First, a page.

Articles tagged 'HR News'

HR Management, HR News & Trends

Study Says Employee Absenteeism Hits Co-Workers Hard

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Late last year, SHRM and Kronos conducted a study of the impact of employee absence on organizations and employees.

We’ve done research on this topic before, and although the emphasis has been largely on the financial impact of absence, this study, like the prior research, underscores the greater impact that unplanned absenteeism has on the bottom line.

Unlike the prior research, though, we asked questions about the impact on co-workers. Read more…

Benefits, HR News & Trends

Weekly Wrap: There’s Power in Perks, But Not All Companies Get That


As someone who worked in the San Francisco Bay Area during the dotcom boom, take it from me — employees LOVE perks.

Silicon Valley figured out a long time ago that all the things companies do for employees above and beyond a paycheck can be both a great lure for new talent, but also a great way to retain those you already have in the fold.

Of course, most companies in America don’t offer the kind of perks that Silicon Valley tech firms do, but as some recent research found, that doesn’t mean that those additional benefits above what you pay people aren’t a great tool for attracting (and keeping) top talent. Read more…

HR News & Trends, Talent Management

Finding Top Talent: 6 Critical Stats Every Employer Needs to Know Now


“Where have all the candidates gone?” If you’re among the nearly 40 percent of employers who have an open position for which you can’t find the talent to fill those roles, you’re probably asking yourself this very question.

According to CareerBuilder’s 2015 U.S. Job Forecast, more than a third of employers plan to add full-time, permanent employees this year, the best outlook from the annual forecast since 2006.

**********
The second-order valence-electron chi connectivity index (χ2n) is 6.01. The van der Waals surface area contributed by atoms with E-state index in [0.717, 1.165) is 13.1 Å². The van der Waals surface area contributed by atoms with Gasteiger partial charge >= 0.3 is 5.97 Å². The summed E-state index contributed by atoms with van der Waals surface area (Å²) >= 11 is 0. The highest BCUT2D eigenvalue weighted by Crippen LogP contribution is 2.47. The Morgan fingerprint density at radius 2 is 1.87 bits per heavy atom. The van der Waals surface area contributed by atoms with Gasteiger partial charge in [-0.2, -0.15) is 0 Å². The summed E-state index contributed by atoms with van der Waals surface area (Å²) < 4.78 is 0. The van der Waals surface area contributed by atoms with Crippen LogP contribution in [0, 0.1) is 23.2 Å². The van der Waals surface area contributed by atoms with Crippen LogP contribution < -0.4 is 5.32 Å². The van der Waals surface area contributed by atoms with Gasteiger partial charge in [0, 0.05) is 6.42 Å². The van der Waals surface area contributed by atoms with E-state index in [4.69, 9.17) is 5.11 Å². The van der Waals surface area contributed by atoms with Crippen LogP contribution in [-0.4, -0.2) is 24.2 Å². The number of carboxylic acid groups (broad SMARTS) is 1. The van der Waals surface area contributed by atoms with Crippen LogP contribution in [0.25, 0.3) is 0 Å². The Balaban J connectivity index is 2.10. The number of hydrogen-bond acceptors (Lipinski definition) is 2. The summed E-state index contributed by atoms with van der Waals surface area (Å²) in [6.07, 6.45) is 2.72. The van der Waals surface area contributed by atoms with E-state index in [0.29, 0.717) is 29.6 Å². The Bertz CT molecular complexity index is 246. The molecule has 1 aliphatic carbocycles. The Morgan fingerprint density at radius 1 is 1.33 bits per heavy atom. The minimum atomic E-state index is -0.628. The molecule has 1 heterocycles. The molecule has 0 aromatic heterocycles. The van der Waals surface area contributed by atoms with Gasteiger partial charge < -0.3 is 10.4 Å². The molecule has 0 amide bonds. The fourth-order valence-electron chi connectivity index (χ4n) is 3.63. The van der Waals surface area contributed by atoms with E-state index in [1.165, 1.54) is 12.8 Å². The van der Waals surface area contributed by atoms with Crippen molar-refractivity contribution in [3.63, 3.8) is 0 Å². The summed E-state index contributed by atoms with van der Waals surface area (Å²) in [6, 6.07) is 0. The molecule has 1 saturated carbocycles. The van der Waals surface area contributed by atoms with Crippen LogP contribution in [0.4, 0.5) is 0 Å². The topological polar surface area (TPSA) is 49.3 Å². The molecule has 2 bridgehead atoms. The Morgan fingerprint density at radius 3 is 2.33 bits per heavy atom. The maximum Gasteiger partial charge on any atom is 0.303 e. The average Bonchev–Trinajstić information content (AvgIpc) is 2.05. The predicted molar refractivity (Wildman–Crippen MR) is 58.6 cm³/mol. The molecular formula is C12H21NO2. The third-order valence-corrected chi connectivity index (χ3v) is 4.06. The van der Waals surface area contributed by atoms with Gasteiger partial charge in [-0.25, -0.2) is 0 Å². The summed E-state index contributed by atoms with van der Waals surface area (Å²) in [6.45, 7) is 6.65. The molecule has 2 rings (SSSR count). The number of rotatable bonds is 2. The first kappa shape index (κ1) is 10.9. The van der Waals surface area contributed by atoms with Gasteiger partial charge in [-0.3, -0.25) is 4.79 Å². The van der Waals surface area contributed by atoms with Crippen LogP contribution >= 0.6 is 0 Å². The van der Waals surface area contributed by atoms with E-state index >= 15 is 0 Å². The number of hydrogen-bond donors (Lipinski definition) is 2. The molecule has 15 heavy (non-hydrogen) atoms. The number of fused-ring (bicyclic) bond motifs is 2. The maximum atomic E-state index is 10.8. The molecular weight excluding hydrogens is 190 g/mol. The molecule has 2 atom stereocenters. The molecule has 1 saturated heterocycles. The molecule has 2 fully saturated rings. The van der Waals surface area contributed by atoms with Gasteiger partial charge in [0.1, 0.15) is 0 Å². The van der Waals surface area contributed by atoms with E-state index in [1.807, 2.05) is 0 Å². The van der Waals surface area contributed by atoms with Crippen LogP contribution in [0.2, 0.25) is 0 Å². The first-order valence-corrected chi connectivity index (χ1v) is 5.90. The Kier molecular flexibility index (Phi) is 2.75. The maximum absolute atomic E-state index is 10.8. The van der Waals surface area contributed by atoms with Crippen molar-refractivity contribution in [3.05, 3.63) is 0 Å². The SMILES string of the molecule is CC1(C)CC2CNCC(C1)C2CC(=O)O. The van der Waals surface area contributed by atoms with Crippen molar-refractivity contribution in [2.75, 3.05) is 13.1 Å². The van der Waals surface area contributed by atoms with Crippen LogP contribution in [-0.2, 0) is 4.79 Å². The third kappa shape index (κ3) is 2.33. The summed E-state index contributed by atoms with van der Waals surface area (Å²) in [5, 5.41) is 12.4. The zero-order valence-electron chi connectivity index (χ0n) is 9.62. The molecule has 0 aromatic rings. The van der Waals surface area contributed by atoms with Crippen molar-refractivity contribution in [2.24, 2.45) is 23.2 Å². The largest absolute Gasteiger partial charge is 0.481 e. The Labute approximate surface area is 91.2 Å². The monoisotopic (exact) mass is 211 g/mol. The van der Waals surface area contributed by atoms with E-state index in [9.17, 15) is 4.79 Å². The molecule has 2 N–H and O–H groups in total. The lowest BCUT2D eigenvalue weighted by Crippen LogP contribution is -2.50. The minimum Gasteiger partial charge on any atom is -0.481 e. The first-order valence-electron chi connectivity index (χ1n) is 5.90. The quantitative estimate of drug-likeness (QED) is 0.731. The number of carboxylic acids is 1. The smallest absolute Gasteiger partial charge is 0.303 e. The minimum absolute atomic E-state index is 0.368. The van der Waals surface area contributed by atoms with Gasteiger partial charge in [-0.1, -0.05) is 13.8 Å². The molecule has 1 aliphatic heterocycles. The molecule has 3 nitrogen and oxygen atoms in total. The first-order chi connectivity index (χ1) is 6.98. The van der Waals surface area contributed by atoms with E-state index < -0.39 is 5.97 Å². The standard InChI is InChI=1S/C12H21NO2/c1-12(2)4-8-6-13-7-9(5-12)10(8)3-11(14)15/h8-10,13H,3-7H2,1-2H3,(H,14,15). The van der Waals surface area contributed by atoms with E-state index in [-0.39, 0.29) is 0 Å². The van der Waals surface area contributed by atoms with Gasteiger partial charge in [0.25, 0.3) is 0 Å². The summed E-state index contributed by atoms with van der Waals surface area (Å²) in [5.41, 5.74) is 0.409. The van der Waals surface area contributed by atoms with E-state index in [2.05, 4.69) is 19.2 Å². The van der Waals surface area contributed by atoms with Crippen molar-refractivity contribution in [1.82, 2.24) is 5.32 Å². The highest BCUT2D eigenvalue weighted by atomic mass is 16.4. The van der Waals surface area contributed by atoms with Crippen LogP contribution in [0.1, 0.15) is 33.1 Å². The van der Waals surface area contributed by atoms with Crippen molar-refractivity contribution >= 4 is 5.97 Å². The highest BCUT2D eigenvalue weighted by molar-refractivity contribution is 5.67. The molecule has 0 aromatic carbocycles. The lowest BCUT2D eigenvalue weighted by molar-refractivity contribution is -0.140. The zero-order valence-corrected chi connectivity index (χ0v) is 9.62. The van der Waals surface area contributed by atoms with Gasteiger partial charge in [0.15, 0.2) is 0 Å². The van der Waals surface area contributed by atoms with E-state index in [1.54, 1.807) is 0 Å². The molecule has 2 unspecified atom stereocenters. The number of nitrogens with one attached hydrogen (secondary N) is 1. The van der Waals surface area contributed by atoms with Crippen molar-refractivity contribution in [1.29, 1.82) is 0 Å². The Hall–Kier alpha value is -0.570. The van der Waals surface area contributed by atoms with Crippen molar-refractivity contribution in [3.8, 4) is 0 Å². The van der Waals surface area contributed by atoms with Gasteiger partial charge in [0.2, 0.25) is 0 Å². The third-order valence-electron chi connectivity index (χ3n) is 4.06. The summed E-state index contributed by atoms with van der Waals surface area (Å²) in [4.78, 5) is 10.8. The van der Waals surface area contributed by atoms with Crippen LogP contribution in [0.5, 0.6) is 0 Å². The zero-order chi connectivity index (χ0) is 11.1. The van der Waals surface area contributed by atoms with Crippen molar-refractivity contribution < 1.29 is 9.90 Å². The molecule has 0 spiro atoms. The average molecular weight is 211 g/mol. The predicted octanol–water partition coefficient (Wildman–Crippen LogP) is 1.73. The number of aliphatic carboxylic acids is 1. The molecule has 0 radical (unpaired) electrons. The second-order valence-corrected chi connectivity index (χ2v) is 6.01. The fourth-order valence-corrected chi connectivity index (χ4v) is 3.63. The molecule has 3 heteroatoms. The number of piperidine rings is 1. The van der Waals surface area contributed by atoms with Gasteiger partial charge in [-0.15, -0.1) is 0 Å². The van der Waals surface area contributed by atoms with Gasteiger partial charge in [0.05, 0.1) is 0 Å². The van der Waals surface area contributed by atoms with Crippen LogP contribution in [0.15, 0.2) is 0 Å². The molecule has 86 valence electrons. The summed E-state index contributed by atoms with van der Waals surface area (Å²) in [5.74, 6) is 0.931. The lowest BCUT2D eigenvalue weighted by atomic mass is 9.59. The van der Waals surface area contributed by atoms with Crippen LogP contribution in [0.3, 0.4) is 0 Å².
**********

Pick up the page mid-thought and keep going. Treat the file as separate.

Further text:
But many are finding that planning to hire and actually making a hire are two vastly different undertakings. Across industries, the demand for candidates with specific skills far outnumbers the supply, and the old rules of recruiting no longer apply. Read more…

HR News & Trends

Senate Hearing Questions NLRB’s Controversial “Quickie” Election Rule


By Ilyse Wolens Schuman and Michael J. Lotito

The National Labor Relations Board‘s new “quickie” election rule — set to take effect on April 14, 2015 — will detrimentally impact both employers and employees, according to many witnesses testifying this week at a Senate Committee on Health, Education, Labor and Pensions hearing.

Lawmakers and panelists described the rule’s many amendments to the NLRBs representation election procedures, and debated the rule’s practical implications for all parties involved.

Sen. Tim Scott, R-SC, claimed the rule “drastically tilts the playing field in favor of unions” and chills employer-employee communications. Read more…

HR News & Trends, Recruiting and Staffing

Survey Finds That Tech Workers Are Not Happy With 2% Pay Raises

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Paralleling the national average wage growth, tech workers saw their pay rise just 1.9 percent last year to an average of $89,450 annually, more than twice what the average U.S. worker earns.

But given that 2014′s increase was the lowest since 2010, there’s growing discontent in the ranks.